What would a 57-year-old car say if it could talk

Mountain Secrets

Tony KrizanMay 17, 2012 

If you have been following my Sierra Star columns, you will remember the one in the April 12 edition titled "Chepo Saddle Revealed Another Secret."

My personal quest was to find the route between Chepo Saddle and the Willow Creek Trail.

Secondly to solve the mystery of an old abandoned mine which to my forgotten mountain road.

Now a third mystery entered the equation of how and when did this antique 1955 Buick end up and settle at this remote location?

The other day I had the privilege of meeting the individual that originally drove this vehicle to Oakhurst. First we spoke about my hiking article following that old abandoned mountain road at Chepo Saddle above Bass Lake. During our conversation he mentioned the old 1955 Buick Special that I photographed that afternoon.

Was I surprised when he told me that in 1968 he moved to Oakhurst and that was the vehicle he drove. But he made it clear to me that he didn't abandon the vehicle at that location. He sold the vehicle one year after he arrived in Oakhurst.

Now here is the story surrounding the mystery of this discarded 1955 Buick.

If this old forgotten Buick could talk, what would it have to say about its travels before completing that fateful journey to this final resting place?

I'm thinking it would say something like the following:

I started my career in 1955 on those deserted and mountain roads of Southern California. Through my infant years, what a pleasure to surprise my four wheel competitors that I had a performing V8 engine under my hood. Not the old straight eight engine of my predictors.

This newly acquired performance was recognized that year by the California State Highway Patrol who drove identical Buick Sedans. Their colors were black and white but blue and white were my colors of choice.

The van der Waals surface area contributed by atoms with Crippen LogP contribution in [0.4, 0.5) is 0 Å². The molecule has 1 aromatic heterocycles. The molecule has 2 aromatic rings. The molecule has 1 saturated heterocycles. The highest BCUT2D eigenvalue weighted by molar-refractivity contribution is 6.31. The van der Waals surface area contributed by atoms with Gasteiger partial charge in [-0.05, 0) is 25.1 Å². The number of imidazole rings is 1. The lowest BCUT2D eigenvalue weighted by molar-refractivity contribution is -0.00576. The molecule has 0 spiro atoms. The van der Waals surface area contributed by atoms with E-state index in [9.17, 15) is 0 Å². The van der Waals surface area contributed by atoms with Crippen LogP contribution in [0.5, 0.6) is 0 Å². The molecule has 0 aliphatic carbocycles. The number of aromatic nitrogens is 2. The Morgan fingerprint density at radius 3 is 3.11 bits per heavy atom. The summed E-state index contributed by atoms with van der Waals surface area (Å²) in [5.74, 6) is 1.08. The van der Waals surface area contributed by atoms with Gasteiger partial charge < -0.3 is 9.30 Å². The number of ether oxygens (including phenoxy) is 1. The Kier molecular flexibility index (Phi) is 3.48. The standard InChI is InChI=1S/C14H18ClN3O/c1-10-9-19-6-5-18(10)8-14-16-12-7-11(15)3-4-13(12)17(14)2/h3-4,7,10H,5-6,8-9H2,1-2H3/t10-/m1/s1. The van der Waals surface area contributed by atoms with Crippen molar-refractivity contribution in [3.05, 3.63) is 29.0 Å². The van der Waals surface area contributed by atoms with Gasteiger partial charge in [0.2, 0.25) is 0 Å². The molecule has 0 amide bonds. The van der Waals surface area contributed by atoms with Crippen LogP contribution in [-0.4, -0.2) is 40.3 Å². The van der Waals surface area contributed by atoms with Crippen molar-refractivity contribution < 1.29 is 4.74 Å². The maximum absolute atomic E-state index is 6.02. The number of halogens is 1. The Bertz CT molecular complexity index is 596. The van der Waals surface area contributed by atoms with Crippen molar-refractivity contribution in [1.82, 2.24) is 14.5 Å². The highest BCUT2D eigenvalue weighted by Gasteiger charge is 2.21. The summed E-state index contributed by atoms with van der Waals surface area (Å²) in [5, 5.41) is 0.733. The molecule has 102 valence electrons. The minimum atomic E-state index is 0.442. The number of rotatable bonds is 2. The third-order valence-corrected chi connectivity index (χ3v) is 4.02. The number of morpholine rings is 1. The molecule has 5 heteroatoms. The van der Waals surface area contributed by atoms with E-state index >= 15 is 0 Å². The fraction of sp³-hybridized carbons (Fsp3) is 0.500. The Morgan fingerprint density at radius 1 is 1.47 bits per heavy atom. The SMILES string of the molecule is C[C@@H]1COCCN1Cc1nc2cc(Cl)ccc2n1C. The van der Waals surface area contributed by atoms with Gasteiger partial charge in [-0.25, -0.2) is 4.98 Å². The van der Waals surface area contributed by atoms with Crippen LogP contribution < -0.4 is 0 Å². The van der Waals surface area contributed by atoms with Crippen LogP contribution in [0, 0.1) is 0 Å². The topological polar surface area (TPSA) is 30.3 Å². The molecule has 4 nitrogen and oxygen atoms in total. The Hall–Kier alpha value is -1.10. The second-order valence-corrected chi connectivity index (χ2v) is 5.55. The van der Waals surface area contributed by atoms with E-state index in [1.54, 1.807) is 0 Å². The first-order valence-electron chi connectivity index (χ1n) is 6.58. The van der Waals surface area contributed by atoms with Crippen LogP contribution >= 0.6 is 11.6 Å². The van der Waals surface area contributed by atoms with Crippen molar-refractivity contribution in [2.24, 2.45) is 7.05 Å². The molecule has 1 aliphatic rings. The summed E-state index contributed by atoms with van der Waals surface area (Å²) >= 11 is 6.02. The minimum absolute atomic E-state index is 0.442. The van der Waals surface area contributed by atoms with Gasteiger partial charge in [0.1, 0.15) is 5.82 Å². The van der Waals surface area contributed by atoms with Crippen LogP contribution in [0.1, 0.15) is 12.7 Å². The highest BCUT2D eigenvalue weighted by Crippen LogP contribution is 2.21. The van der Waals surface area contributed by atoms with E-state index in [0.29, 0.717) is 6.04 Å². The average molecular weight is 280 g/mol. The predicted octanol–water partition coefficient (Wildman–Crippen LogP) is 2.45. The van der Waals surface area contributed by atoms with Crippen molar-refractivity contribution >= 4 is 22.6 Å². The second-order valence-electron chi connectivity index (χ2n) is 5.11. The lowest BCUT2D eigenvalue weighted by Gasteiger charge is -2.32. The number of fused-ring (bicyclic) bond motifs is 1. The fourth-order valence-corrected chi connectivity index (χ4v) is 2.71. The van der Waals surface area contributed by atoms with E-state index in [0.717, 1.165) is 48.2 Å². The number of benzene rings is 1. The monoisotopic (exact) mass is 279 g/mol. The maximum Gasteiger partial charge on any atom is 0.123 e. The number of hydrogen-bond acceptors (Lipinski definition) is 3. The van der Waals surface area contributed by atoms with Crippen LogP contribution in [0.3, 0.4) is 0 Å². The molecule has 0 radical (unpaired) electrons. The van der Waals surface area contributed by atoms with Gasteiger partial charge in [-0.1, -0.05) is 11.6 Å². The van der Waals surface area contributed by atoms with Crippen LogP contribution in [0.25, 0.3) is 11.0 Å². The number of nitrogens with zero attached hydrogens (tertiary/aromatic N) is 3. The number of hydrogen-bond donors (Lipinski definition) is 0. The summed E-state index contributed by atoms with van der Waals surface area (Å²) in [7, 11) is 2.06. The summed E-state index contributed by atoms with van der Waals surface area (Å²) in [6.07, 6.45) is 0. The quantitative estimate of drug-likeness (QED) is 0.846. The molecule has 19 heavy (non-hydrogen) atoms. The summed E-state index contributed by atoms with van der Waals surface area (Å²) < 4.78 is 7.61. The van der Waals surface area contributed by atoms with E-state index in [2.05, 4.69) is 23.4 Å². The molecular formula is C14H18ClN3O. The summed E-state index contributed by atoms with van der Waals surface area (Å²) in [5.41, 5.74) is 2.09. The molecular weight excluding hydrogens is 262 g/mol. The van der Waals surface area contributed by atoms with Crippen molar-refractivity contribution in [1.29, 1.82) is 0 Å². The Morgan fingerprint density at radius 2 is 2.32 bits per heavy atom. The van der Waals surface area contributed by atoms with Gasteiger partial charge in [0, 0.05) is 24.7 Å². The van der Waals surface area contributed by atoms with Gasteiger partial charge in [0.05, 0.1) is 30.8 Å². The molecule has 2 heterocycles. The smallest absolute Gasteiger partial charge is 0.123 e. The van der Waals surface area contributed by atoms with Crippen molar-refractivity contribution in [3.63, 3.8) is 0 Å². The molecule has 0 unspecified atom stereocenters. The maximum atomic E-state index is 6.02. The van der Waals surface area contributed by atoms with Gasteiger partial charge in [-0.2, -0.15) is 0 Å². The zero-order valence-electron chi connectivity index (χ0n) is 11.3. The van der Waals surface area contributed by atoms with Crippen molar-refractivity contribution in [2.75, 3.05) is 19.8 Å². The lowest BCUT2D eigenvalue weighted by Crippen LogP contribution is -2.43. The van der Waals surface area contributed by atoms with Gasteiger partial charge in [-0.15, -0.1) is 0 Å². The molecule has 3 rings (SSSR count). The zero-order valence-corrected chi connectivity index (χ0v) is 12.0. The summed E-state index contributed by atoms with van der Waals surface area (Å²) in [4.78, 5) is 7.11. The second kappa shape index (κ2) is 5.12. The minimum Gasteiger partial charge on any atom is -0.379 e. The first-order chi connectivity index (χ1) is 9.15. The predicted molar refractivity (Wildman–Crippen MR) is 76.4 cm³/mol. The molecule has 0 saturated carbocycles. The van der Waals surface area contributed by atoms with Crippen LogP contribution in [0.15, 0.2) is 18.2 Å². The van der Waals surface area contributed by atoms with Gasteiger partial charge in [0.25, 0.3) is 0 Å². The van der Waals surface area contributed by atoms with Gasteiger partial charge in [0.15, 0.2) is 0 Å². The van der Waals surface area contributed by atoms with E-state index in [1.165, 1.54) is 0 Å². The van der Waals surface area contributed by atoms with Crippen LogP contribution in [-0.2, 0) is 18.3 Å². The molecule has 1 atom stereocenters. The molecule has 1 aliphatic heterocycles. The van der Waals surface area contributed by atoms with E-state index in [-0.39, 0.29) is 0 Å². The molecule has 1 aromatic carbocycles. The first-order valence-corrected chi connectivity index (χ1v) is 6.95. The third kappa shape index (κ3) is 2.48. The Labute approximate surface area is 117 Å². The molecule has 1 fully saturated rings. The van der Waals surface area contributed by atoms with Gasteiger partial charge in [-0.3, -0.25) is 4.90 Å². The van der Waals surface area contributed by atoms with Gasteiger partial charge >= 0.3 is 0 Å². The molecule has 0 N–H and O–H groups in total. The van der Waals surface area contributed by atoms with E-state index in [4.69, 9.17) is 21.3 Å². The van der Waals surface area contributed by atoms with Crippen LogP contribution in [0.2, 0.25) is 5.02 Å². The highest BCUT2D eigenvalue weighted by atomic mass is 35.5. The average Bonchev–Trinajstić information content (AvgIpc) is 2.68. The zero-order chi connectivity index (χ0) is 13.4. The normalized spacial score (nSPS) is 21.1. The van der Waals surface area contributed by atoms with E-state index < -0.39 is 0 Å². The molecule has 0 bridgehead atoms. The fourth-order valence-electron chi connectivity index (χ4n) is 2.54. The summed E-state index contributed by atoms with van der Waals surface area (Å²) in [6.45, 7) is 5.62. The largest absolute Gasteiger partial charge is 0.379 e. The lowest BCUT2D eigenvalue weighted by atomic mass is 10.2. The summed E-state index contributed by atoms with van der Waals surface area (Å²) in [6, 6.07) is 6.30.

Through the years I've had many driving masters with each introducing me into exciting distant places. I traveled through many states, but it was always a pleasure to return and snuggle into the protection of my own garage.

When the freeway system was being constructed I was one of the first to be driven on its wide multiple lanes. What a pleasure to drive the Southern coast highway admiring the blue Pacific Ocean.

I was disappointed when my present master changed our residence and moved to Oakhurst in Central California. Gone are the days of wide streets and those flickering nightlights. Will I ever see my reflection again when passing by those large plate glass windows lining the main streets of Los Angeles?

Well I am getting a little older and maybe this location change will extend my productive years.

The following year my master changed again. My new master had a different lifestyle. He drove me on roads even a horse would hesitate to travel.

But I preformed to the best of my ability. Then one day loaded with passengers while driving on a mountain back road I accidentally drug my gas tank on an exposed rock. My master temporarily left me at this lonely spot to purchase material to repair my damage.

He returned a few days later with a compound to seal my tank to bring me back to life. When I wouldn't start he realized that someone had stolen my voltage regulator. Once again I was abandoned to wait for my replacement part.

When my master returned, he installed the new part, but I still wouldn't start. Now someone had stolen my generator. Once again my master departed for a few more days.

Almost two weeks have passed and at this point in time I'm not sure if my master will ever drive me out of this isolated area on the dirt road. Finally from off in the distance I can see him walking toward me with a replacement part in hand. He'll be in for a surprise ... someone had stolen my engine while he was gone.

To make a long story short ... through the years my parts have been disappearing and all that remains today is just a shell of my once proud image. But I do have memories of all my travels and experiences.

Even though this lonely wilderness road is my final resting place, I won't be forgotten? Once two lovely newspaper reporters posed next to my weathered image and most hikers that pass by me hesitate and ask themselves -- "I wonder how this old vehicle came to rest on this mountain side?"

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